JADA April 2018
suspicious occlusal carious lesion (SOCL) can be defined as a lesion with no
cavitation and no radiographic radiolucency but for which caries is suspected.
The authors evaluated whether using a device changed the percentage of SOCLs
that were opened surgically and, among those SOCLs that were opened, the
proportion that had penetrated into dentin. Eighty-two dentists participated. In
phase 1 of the study, dentists identified approximately 20 SOCLs, obtained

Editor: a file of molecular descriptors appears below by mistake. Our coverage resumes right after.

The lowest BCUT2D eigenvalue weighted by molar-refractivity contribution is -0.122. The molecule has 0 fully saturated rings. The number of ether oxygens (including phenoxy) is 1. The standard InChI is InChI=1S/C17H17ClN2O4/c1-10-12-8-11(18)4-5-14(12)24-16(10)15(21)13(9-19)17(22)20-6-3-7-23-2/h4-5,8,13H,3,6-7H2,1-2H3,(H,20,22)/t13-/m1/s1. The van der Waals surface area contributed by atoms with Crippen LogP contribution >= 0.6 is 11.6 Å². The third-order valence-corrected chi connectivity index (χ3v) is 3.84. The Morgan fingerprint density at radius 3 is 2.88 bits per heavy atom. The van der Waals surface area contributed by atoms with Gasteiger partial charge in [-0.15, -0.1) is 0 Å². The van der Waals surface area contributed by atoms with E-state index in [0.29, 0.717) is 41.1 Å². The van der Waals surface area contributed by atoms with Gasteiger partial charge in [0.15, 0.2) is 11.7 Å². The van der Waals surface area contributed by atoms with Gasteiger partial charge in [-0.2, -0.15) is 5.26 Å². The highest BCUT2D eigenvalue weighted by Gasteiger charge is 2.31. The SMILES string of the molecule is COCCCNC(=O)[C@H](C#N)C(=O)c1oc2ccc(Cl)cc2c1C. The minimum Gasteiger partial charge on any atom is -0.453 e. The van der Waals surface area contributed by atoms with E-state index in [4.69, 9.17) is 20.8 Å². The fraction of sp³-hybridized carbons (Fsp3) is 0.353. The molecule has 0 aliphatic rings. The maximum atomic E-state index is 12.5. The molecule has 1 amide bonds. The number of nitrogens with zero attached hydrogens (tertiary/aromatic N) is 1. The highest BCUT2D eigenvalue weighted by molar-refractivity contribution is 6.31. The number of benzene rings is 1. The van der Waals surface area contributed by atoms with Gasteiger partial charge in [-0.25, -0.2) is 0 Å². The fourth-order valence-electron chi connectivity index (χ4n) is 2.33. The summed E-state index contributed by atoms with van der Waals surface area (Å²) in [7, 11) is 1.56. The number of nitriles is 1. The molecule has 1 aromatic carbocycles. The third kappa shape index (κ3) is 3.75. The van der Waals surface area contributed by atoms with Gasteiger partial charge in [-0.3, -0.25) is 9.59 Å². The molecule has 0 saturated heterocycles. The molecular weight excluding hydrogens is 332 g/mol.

patient consent, and recorded information about the lesion, treatment or
treatments, and depth, if opened. Dentists were then randomly assigned into 1 of
3 groups: no device, DIAGNOdent (KaVo), and Spectra (Air Techniques). In phase
2, dentists enrolled approximately 20 additional patients and recorded the same
phase 1 information while using the assigned device to help make their treatment
decisions. A mixed-model logistic regression was used to determine any
differences after randomization in the proportion of lesions opened and, if
opened, the proportion of lesions that penetrated into dentin.
Key Words: Evidence-based dentistry; caries; dentin.